Zibo barbecue a success of urban management
Zibo, an industrial city in Shandong province, has attained fame for something unusual, if not unique: its barbecue outlets. The GDP of Zibo in the first quarter of this year was 105.77 billion yuan ($15.29 billion), up 4.7 percent year-on-year, laying the ground for further growth as the consumption craze continues.
Zibo has long sought to popularize its unique barbecued skewers of meat, vegetables, seafood and other foodstuff in the hope of attracting more business. But it was not until March that the city became a hit on social media, attracting on average 135,800 customers a day thanks to the local government's determination and creative methods to boost consumption, and the post-pandemic tourism revival in China.
One reason for the success of Zibo is that the local government encourages street vending, which is considered an eyesore in many other cities due to concerns about hygiene, sanitation and public convenience. The supervision of "irregular" businesses is a gray zone in many cities, but Zibo responds to the challenge in its own way.
First, Zibo balances urban management and consumption stimulation. The city's urban management systems in most areas are alike and standardized. For example, prohibiting street vending is part of many cities' urban management policy, but that is not conducive to stimulating consumption or promoting employment.
In contrast, the Zibo local government's goal is to integrate urban management with consumption and culture to meet people's demands. The city has rolled out a series of policies to attract visitors and ensure they have a safe and enjoyable experience. Police officers have been posted at vantage points to maintain order, especially in places where people gather in huge numbers to enjoy the barbecues, while food inspectors carry out regular food safety inspections to guarantee the quality and safety of the ingredients used.
Second, the Zibo local government realized the huge opportunity the craze for barbecue had created, and changed the role of the traditional regulator. As a result, it is also providing services to meet people's expectations, setting an example of how government functions can be transformed to boost consumption and therefore economic growth.
Third, the local authorities have set development goals and use modern means to publicize the city and its unique features. In the past, most cities, especially the small and medium-sized ones, didn't advertize their novel features to attract tourists, because traditionally only cities with strong economies, a thriving cultural scene and ample resources drew tourists.
But the Zibo local government has set an example of how to transform an industrial hub into a consumption-driven city by promoting organized and orderly street vending. Zibo, in fact, offers new ideas for urban development, image branding and attracting tourists, and thus boosting economic recovery in the post-pandemic period.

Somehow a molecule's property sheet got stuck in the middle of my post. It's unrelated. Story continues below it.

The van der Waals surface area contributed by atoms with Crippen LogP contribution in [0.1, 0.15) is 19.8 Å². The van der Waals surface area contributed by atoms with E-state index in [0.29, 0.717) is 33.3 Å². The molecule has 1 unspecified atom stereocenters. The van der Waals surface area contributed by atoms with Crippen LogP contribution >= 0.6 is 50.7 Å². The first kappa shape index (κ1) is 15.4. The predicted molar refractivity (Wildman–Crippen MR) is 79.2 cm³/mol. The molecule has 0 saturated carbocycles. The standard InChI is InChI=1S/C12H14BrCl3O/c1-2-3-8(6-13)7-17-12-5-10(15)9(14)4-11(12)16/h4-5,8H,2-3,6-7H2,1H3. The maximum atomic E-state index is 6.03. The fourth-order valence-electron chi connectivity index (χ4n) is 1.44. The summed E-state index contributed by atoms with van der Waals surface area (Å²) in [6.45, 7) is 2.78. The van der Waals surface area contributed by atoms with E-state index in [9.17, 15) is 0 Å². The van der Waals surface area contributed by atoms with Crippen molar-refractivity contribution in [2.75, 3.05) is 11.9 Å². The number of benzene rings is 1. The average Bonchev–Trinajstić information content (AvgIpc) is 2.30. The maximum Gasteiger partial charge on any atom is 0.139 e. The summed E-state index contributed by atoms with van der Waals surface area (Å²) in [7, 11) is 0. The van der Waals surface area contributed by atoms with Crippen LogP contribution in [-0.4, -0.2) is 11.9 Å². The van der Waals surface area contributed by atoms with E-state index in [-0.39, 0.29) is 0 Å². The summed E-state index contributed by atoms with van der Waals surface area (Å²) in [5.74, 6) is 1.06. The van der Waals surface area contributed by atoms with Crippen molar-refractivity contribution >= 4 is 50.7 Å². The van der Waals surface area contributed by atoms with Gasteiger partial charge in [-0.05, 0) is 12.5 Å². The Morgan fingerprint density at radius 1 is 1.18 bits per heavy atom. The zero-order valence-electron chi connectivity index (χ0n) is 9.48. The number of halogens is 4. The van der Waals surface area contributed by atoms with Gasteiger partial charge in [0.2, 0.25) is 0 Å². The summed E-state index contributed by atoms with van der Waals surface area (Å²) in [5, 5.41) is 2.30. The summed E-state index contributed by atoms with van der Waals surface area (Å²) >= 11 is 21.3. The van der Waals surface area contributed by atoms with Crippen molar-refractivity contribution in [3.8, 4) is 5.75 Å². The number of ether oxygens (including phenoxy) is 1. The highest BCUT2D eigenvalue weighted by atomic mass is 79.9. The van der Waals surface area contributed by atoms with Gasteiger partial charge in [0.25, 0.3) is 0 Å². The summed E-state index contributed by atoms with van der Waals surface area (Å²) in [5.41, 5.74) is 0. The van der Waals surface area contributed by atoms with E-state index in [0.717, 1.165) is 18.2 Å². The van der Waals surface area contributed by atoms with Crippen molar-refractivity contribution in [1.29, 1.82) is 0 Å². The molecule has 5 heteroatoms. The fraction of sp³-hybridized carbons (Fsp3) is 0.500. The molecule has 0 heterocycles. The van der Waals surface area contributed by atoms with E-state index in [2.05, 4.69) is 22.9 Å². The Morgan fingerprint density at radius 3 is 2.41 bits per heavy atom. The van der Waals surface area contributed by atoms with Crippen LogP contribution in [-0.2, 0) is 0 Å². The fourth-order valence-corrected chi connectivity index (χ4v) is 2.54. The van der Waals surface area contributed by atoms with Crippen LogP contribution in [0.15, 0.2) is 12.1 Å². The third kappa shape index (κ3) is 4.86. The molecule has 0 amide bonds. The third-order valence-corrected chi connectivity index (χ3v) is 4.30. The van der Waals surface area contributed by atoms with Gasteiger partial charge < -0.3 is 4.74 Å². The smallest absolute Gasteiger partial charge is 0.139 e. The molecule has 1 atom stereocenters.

To be sure, the Zibo authorities have transformed the city's online fame into successful real-life business by attracting swarms of tourists. The media, including social media, can highlight the flaws of a city, prompting potential visitors to think twice before visiting them. But not in the case of Zibo, because the local authorities follow the people-centered principle by allowing street vendors to sell their products, providing good transportation and accommodation facilities for visitors, and guaranteeing public security in order to meet the demand of consumers, including tourists.
The healthy market environment and local hospitality have enhanced tourists' sense of safety, increasing the popularity of Zibo as a tourist destination. Only good services and facilities can attract visitors to a city and unleash their purchasing power.
To make a city attractive to tourists, the urban authorities need to realize the importance of coordination. Traditionally, it was assumed that only the local government or the market had the power to maintain market order. Vending, for example, used to be regulated by the government in a bid to prevent vendors from occupying most of the open spaces, particularly pavements, inconveniencing the residents of a city.
However, the growing barbecue business in Zibo reflects the importance of coordination among the local government, the market and the people. The success of the barbecue business is owed to the guidance of the local government and cooperation of the vendors and the public.
Local governments should adopt an open, diversified and inclusive attitude to improve their administrative capabilities. For instance, they should not try to supervise "irregular" businesses using "regular" policies. Instead, they need to establish new management systems and consult interested entities to break barriers and meet people's demands.
Yuan Xiaoping is deputy director of the School of Public Administration at Nanchang University; and Lyu Jiaqi is a postgraduate student at the same school.
The views don't necessarily reflect those of China Daily.
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